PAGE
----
Scientists find link between digital media use and depression in Chinese adolescents
Adolescents in China who either spend more time on screen activities, such as watching TV or surfing the Web, or less time on non-screen activities, including physical activity, are at risk and significantly more likely to experience depression, according to a new study in the journal Heliyon, published by Elsevier. A greater association with depression in girls over boys was also found as the use of new digital media grows across the country.
In the United States, the Internet has become an integral part of life with social media representing a sizable portion of that usage. More than two billion people globally used digital media in 2016, and this is predicted to rise to nearly three billion by 2020. The number of digital media users in China has also been increasing rapidly. Earlier studies have reported that conduct problems, depressive symptoms, and suicide in nearly all developed countries have escalated since the Second World War.
“Digital media, as compared to more traditional media such as television, have profoundly changed the modern life of the average Chinese citizen,” explained lead investigator Jie Zhang, PhD, Central University of Finance and Economics, Beijing, China, and State University of New York Buffalo State, Buffalo, NY, USA. “They can now shop, navigate to travel, browse information, consume various entertainment media, and communicate with one another in an unprecedented manner, and adolescents also spend more and more time using digital media.
“However, access to these digital media may have detrimental outcomes, such as distraction from work or school, the spread of false information about individuals, online bullying, and reduced face-to-face social interactions, all of which can lead to anxiety, depression, and suicidality.”
In China, adolescents are facing serious psychological difficulties. Recent evidence shows that the prevalence of depressive symptoms among Chinese students ranges from 11.7 percent to 22.9 percent, representing a significant public health concern, given the established link between depression and suicide in China.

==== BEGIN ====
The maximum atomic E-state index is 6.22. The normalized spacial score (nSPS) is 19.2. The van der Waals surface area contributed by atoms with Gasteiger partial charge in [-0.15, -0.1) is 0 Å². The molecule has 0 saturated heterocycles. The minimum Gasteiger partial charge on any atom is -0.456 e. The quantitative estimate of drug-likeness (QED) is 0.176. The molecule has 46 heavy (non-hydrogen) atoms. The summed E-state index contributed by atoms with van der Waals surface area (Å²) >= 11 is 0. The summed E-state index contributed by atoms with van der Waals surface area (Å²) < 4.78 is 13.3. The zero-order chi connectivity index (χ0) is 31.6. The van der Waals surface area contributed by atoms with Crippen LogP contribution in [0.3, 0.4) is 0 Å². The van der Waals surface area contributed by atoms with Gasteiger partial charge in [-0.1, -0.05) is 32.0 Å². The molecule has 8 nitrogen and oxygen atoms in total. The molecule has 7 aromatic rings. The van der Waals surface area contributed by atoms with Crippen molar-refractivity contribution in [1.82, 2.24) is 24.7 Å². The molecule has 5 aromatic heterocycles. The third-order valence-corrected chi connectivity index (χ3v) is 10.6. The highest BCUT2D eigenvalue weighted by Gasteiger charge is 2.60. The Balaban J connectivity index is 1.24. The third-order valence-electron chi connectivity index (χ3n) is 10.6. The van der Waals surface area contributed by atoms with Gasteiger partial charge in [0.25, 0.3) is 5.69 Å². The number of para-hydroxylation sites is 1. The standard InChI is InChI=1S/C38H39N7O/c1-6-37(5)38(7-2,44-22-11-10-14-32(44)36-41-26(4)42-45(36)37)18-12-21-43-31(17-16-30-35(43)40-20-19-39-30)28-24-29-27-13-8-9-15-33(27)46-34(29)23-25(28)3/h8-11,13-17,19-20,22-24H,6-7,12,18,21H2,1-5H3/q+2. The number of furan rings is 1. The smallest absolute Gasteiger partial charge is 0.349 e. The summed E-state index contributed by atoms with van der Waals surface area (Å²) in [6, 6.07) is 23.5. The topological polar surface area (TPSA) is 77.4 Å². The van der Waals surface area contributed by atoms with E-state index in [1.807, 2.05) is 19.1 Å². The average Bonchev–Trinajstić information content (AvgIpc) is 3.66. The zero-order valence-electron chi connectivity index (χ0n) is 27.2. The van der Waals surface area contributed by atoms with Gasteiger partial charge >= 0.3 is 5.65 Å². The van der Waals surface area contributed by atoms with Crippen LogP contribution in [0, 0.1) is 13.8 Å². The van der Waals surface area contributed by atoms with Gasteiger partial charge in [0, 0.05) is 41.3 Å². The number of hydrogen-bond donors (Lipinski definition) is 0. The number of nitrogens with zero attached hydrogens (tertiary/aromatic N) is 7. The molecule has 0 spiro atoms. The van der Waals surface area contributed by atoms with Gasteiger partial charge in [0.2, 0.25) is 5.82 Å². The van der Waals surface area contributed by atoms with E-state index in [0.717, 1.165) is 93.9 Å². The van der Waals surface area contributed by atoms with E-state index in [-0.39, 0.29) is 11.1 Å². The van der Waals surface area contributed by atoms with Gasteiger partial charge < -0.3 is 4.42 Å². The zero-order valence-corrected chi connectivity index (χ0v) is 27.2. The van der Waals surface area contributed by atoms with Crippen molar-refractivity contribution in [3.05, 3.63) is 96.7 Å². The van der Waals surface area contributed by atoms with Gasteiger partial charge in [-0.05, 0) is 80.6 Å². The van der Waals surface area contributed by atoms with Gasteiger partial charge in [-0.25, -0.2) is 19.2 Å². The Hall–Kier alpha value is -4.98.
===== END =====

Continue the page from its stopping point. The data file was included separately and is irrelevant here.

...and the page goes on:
Investigators designed a cross-sectional study to evaluate the association between new digital media and depressive symptoms in a representative Chinese adolescent sample. They surveyed more than 16,000 Chinese adolescents 12-to-18-years of age using data from the 2013-2014 China Education Panel Survey (CEPS). The first goal was to investigate factors that might impact depression, specifically comparing traditional screen time (watching TV); digital media screen time (online); non-screen time (sports, exercise, reading, and cultural activities); and experiencing depressive symptoms among adolescents. The study also examined the potential influence of gender, grade level in school, hometown, number of children in the family, and socioeconomic status on depressive symptoms. The second goal was to compare associations across different economic groups.
The researchers found that greater media consumption screen time is related to depression among Chinese adolescents, although online screen time is a stronger predictor. The present study also showed that digital media had a greater impact on depression among girls, which is consistent with evidence of greater depression and suicide among women compared to men in China.
The less economically developed western area of China showed the strongest link between digital media and depression, although this association was still significant in all economic regions. The influence of traditional screen time was more inconsistent within the group studied, with TV time predicting depression only in the eastern area and lax parental TV control buffering depression only in the eastern and western areas. Further, the present study highlights that non-screen time can decrease depression, although the exact nature and strength of this relationship varies across economic regions.
“The new digital media, if not appropriately managed, creates public health hazards in adolescents,” commented Dr. Zhang. “There are numerous and significant differences in economy, culture, and education between China and western countries, as well as clear differences in adolescent depression and suicide behavior. Therefore, it may not be appropriate to make inferences about how digital media impacts negative outcomes among Chinese adolescents from findings that utilize samples from western countries.
“However, our study can be used to warn Chinese adolescents to reduce the time they devote to digital media and advise them to spend more time on non-screen activities, such as outdoor activities and face to face communication. We hope these results will help reduce depressive symptoms among Chinese adolescents.”
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